I suppose a determined person could assemble a set for themselves using longer dampers from BC's replacement catalog with the existing drop coil-overs.

If the damper PN's are still visible on my set, I'll share as an "DIY."

Bilstein's would be a great option too (long time BMW enthusiast), but the adjustability, spring rate choice, serviceability and ride quality of the BC's is very compelling.

To any Element owners keen on a meaningful suspension upgrade, I sympathize.
 

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Discussion Starter · #12 ·
So after doing a bunch of soul searching and such, I've decided to leave it the stock height (plus an inch from bigger tires) and just put on improved suspension. What are my best options for bolt-on suspension? I do not have the means to do a lot of fabrication, so being able to just replace is my best bet. What setup would give me improved handling on dirt roads without turning my element into a boat? If that is possible. Sorry for the weirdly specific questions.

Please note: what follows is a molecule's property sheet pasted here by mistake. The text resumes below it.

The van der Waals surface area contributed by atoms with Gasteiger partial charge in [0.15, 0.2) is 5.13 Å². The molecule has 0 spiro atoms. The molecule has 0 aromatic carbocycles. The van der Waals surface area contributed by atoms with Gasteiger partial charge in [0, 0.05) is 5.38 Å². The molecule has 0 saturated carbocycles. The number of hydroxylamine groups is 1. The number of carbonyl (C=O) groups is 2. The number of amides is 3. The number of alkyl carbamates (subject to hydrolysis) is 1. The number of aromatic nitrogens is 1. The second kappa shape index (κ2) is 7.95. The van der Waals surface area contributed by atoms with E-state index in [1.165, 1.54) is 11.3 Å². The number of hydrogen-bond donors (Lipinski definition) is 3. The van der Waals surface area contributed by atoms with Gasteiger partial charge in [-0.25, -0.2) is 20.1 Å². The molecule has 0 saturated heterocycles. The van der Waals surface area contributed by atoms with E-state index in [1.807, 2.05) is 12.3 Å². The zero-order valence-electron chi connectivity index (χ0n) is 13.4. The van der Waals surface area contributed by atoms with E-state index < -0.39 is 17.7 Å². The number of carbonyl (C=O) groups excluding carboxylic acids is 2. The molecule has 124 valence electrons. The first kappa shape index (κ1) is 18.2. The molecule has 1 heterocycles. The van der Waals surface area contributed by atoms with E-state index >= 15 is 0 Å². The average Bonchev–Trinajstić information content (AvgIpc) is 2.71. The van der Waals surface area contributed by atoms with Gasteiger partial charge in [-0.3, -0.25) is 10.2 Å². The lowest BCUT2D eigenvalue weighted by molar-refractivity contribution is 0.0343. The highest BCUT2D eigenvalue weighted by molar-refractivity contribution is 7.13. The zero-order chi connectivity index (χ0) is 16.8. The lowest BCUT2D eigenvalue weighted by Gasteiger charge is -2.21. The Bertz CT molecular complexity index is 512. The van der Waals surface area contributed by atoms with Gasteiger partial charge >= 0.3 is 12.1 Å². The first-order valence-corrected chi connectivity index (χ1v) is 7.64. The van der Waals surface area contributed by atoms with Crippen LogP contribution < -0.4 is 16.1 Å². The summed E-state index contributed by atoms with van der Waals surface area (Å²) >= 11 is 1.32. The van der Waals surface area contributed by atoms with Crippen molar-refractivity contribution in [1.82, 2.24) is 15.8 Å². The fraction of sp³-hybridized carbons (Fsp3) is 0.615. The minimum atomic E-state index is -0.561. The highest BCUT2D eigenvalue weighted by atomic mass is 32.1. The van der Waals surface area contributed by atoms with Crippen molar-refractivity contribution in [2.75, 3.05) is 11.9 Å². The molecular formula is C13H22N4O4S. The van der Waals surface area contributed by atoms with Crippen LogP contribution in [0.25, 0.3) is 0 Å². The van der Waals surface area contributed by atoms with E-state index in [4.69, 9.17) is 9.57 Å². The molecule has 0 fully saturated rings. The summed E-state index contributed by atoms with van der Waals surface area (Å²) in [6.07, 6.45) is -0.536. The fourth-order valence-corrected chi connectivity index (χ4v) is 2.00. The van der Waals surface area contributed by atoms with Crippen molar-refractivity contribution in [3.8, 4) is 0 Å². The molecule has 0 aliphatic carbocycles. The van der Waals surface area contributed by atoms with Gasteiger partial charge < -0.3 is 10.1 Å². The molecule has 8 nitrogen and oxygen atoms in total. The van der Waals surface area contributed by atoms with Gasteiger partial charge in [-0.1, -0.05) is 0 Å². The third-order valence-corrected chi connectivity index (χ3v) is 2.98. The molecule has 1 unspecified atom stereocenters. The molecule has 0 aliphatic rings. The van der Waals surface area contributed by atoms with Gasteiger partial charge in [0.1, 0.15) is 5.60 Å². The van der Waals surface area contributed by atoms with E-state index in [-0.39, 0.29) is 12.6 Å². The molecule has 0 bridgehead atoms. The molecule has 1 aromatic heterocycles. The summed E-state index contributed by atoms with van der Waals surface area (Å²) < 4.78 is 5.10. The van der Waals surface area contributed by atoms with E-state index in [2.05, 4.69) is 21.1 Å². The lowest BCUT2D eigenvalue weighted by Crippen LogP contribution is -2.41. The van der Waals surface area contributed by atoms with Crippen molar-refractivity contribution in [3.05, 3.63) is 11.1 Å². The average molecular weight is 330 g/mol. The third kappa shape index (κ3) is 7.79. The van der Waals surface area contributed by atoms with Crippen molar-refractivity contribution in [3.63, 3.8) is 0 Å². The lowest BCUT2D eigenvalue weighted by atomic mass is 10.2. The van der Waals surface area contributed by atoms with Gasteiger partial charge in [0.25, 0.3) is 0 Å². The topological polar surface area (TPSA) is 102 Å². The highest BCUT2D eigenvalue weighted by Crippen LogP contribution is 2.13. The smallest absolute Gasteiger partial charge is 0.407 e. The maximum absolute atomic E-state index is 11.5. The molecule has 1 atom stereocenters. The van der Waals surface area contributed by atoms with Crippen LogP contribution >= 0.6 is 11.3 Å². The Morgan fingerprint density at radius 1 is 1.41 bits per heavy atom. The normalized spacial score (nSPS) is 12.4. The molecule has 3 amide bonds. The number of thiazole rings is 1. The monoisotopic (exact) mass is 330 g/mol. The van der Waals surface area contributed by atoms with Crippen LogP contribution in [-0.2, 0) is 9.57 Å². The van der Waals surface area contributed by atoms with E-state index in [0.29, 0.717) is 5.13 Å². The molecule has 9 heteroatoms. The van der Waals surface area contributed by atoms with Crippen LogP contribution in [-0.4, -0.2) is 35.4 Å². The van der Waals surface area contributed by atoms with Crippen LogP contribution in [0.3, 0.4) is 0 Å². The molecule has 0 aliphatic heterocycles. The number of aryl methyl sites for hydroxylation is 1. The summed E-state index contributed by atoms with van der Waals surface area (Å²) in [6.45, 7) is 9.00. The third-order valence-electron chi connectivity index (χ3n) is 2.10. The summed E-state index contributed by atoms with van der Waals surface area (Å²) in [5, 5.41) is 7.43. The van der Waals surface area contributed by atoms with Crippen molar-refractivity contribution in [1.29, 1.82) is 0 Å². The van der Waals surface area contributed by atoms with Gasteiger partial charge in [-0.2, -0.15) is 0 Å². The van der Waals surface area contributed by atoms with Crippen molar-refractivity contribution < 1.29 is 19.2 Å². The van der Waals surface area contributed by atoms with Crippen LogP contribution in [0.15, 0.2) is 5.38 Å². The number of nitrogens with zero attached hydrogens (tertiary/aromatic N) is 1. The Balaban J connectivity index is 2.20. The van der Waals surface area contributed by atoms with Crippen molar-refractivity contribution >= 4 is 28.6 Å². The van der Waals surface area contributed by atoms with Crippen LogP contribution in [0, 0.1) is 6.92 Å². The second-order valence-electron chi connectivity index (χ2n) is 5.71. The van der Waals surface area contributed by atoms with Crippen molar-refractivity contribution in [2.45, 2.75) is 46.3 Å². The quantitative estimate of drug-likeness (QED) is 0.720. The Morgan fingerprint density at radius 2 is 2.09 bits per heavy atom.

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A comprehensive suspension refresh (tie rods/ball joints/control arm bushings/strut mounts), is going to feel miles better than blown out stuff. Because the chassis parts are a pain to replace, and safety critical, I suggest spending a few extra $ here.

Refreshed suspension, decent tires and you’ll be dialed. Don’t overthink it.
 

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Discussion Starter · #14 ·
A comprehensive suspension refresh (tie rods/ball joints/control arm bushings/strut mounts), is going to feel miles better than blown out stuff. Because the chassis parts are a pain to replace, and safety critical, I suggest spending a few extra $ here.

Refreshed suspension, decent tires and you’ll be dialed. Don’t overthink it.
Thanks, sounds like a plan!